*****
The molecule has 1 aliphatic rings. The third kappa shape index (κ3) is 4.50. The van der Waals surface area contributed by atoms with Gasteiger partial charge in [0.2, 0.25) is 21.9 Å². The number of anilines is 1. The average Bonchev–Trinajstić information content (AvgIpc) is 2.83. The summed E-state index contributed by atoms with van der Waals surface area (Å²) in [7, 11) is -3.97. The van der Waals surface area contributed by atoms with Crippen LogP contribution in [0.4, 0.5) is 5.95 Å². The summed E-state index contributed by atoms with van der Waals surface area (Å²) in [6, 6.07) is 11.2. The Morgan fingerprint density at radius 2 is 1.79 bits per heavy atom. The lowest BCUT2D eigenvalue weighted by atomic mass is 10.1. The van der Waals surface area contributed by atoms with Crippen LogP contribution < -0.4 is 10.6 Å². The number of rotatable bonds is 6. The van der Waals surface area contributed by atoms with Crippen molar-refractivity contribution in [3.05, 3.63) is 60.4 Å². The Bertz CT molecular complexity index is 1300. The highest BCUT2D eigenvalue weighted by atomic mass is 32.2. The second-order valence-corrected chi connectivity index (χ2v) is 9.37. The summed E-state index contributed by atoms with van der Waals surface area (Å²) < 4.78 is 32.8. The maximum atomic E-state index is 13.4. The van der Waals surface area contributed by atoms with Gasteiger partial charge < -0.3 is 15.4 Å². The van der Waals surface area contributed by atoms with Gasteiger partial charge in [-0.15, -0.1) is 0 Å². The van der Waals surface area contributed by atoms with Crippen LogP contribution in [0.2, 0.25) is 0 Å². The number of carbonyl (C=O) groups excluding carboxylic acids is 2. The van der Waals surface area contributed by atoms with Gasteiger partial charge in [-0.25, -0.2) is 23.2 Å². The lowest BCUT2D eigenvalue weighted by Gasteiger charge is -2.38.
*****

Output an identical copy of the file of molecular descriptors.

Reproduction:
The molecule has 1 aliphatic rings. The third kappa shape index (κ3) is 4.50. The van der Waals surface area contributed by atoms with Gasteiger partial charge in [0.2, 0.25) is 21.9 Å². The number of anilines is 1. The average Bonchev–Trinajstić information content (AvgIpc) is 2.83. The summed E-state index contributed by atoms with van der Waals surface area (Å²) in [7, 11) is -3.97. The van der Waals surface area contributed by atoms with Crippen LogP contribution in [0.4, 0.5) is 5.95 Å². The summed E-state index contributed by atoms with van der Waals surface area (Å²) in [6, 6.07) is 11.2. The Morgan fingerprint density at radius 2 is 1.79 bits per heavy atom. The lowest BCUT2D eigenvalue weighted by atomic mass is 10.1. The van der Waals surface area contributed by atoms with Crippen LogP contribution < -0.4 is 10.6 Å². The number of rotatable bonds is 6. The van der Waals surface area contributed by atoms with Crippen molar-refractivity contribution in [3.05, 3.63) is 60.4 Å². The Bertz CT molecular complexity index is 1300. The highest BCUT2D eigenvalue weighted by atomic mass is 32.2. The second-order valence-corrected chi connectivity index (χ2v) is 9.37. The summed E-state index contributed by atoms with van der Waals surface area (Å²) < 4.78 is 32.8. The maximum atomic E-state index is 13.4. The van der Waals surface area contributed by atoms with Gasteiger partial charge < -0.3 is 15.4 Å². The van der Waals surface area contributed by atoms with Gasteiger partial charge in [-0.15, -0.1) is 0 Å². The van der Waals surface area contributed by atoms with Crippen LogP contribution in [0.2, 0.25) is 0 Å². The number of carbonyl (C=O) groups excluding carboxylic acids is 2. The van der Waals surface area contributed by atoms with Gasteiger partial charge in [-0.25, -0.2) is 23.2 Å². The lowest BCUT2D eigenvalue weighted by Gasteiger charge is -2.38.